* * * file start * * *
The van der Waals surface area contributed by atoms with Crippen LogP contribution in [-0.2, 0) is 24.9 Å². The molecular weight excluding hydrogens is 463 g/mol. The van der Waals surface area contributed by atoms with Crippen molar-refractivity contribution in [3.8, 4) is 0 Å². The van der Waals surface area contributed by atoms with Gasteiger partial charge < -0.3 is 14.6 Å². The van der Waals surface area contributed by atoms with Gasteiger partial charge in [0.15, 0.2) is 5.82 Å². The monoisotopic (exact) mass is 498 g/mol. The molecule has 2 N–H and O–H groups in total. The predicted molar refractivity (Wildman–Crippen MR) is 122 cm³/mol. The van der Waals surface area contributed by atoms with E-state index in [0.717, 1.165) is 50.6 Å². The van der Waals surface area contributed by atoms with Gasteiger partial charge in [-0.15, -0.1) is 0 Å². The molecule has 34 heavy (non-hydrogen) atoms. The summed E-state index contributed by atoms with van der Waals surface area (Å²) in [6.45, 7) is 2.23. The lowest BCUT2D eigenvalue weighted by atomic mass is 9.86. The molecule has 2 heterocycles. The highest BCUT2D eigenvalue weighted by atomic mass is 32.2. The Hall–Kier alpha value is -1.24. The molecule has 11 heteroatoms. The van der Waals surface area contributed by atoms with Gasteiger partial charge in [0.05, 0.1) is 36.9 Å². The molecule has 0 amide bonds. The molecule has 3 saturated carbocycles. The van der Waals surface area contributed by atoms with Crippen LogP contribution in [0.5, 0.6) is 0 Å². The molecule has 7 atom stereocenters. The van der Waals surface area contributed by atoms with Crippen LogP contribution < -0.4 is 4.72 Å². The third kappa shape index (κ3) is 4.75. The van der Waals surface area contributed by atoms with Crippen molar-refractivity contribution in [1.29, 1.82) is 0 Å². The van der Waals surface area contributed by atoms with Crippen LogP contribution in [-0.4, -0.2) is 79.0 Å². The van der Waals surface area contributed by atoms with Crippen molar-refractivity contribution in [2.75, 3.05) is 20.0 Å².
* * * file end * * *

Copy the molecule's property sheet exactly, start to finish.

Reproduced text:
The van der Waals surface area contributed by atoms with Crippen LogP contribution in [-0.2, 0) is 24.9 Å². The molecular weight excluding hydrogens is 463 g/mol. The van der Waals surface area contributed by atoms with Crippen molar-refractivity contribution in [3.8, 4) is 0 Å². The van der Waals surface area contributed by atoms with Gasteiger partial charge < -0.3 is 14.6 Å². The van der Waals surface area contributed by atoms with Gasteiger partial charge in [0.15, 0.2) is 5.82 Å². The monoisotopic (exact) mass is 498 g/mol. The molecule has 2 N–H and O–H groups in total. The predicted molar refractivity (Wildman–Crippen MR) is 122 cm³/mol. The van der Waals surface area contributed by atoms with E-state index in [0.717, 1.165) is 50.6 Å². The van der Waals surface area contributed by atoms with Gasteiger partial charge in [-0.15, -0.1) is 0 Å². The molecule has 34 heavy (non-hydrogen) atoms. The summed E-state index contributed by atoms with van der Waals surface area (Å²) in [6.45, 7) is 2.23. The lowest BCUT2D eigenvalue weighted by atomic mass is 9.86. The molecule has 2 heterocycles. The highest BCUT2D eigenvalue weighted by atomic mass is 32.2. The Hall–Kier alpha value is -1.24. The molecule has 11 heteroatoms. The van der Waals surface area contributed by atoms with Gasteiger partial charge in [0.05, 0.1) is 36.9 Å². The molecule has 0 amide bonds. The molecule has 3 saturated carbocycles. The van der Waals surface area contributed by atoms with Crippen LogP contribution in [0.5, 0.6) is 0 Å². The molecule has 7 atom stereocenters. The van der Waals surface area contributed by atoms with Crippen LogP contribution < -0.4 is 4.72 Å². The third kappa shape index (κ3) is 4.75. The van der Waals surface area contributed by atoms with Crippen molar-refractivity contribution in [1.29, 1.82) is 0 Å². The van der Waals surface area contributed by atoms with Crippen LogP contribution in [-0.4, -0.2) is 79.0 Å². The van der Waals surface area contributed by atoms with Crippen molar-refractivity contribution in [2.75, 3.05) is 20.0 Å².